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Cleveland Yard South Group

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Richard Alekseev
Richard Alekseev

Project: ETI Vocoder - Front Panel Manufacture

The Audio Input path functions similarly using U1-D and U1-C. The output of U1-C (Audio Input path buffer) is applied to both the AUD bus, which applies the audio signal to the audio signal path's bandpass filter inputs, and the Audio Mix-In Level pot. You can apply a portion of the Audio Signal to the output if desired. Doing so allows both the vocoded audio and the raw audio to be mixed to the output. U2-A (1/2 TL072CN) is the vocoder's output buffer. All of the vocoder's band pass channels feed the inverting input of U2-A which acts as the circuit's main mixer. U2-A's output is fed to Output Level pot R4 whose wiper feeds the output jack via 1uF non-polarized cap C3 in series with 100 ohm resistor R9. NOTE: C3 (1uF bipolar cap) and R9 (100 ohm resistor) are not located on the circuit board but are installed on the unit's front panel.

Project: ETI Vocoder - Front Panel Manufacture


Hardware offerings range from complete systems in cases to kits for hobbyists. Many manufacturers augment their range with products based on recent re-designs of classic modules; often both the original and subsequent reworked designs are available free on the Internet, the original patents having lapsed. Many hobbyist designers also make available bare PCB boards and front panels for sale to other hobbyists.

Two 3U unit standards, in particular, are notable: Frac Rack (e.g., PAiA), which uses the entire 3U for the front panel, and Eurorack (e.g., Doepfer) which has a 2 mm horizontal lip that the front panels are seated between. Further minor variations exist where European or Japanese manufacturers round a U measurement up or down to some closer convenient metric equivalent; for example, the common 5U modules are exactly 8.75 inches (222.25 mm), but non-American manufacturers may prefer 220 or 230 mm.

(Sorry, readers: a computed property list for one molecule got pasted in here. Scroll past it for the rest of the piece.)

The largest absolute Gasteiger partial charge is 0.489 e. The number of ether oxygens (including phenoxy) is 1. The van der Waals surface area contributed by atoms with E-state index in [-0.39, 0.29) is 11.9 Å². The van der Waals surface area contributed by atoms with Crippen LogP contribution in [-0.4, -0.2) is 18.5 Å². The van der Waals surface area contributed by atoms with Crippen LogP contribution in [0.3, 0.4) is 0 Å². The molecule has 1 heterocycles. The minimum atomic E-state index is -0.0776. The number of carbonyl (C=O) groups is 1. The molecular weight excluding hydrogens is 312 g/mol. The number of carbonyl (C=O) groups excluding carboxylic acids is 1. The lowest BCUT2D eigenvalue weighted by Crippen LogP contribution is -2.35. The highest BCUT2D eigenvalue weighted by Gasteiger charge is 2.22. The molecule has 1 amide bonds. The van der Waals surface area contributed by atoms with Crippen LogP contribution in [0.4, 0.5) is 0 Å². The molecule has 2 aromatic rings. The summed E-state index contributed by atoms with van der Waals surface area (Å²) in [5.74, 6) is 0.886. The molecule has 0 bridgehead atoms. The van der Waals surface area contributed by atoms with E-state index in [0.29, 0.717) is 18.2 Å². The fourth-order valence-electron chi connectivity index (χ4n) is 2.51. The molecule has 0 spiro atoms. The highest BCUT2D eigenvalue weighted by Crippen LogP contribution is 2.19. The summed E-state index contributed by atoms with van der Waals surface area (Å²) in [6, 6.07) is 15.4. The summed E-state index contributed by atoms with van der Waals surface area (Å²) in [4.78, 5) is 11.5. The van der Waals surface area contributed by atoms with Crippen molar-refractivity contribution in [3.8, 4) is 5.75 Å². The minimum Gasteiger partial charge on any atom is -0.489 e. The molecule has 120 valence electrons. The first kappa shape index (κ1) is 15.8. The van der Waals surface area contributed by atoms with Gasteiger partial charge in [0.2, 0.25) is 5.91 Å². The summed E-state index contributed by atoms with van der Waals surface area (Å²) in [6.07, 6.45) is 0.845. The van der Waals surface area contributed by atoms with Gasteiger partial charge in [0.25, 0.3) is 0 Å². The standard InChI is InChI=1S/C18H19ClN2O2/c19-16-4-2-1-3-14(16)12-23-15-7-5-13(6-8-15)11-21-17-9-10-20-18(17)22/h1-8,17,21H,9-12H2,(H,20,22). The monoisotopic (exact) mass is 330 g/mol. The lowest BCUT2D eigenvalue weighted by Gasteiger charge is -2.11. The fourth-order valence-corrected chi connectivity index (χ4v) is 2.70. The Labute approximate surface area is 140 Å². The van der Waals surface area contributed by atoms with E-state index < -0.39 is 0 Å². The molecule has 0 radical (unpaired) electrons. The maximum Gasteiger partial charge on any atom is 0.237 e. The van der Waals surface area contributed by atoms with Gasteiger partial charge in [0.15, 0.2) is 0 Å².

One day when I find a bit of time I will redo the frontpanel graphics which I made with clear self adhesive dymo prints and change them against some Lazertran printed decals which will probably look better.

  • Polyphonic 49-note pressure-sensitive synthesiser. 1979 - c.'81.Original price: 800 then 990 then 1491.Target price: 100 - 300Only 50 or so ever made.

  • Colour-coded front panel - extremely bright primary colours. Lots of pretty red, yellow or green LEDs.

  • Whole keyboard tends to lurch when you press down for pressure-sensitivity.

  • Full polyphony, but only one filter.

  • VCOs, two VCLFOs, two ADSR envelopes, filter switchable to 12dB or 24dB.

  • White noise; external input; envelope follower.

  • Analogue chorus/danger/delay line - with time parameter under voltage control.

  • Optional polyphonic sequencer was claimed to provided ten minutes' worth of music, with transposition, editing, storage of VCF voltages, etc. Never appeared commercially, but it was up and running at the launch of the Polysynthi, and at the Frankfurt Show 1979. Possibly the first polyphonic sequencer ever.



Since we get flack for listing for or prices in the Facebook...


  • Mary McCarter
    Mary McCarter
  • Dylan King
    Dylan King
  • Eli Adams
    Eli Adams
  • Richard Alekseev
    Richard Alekseev
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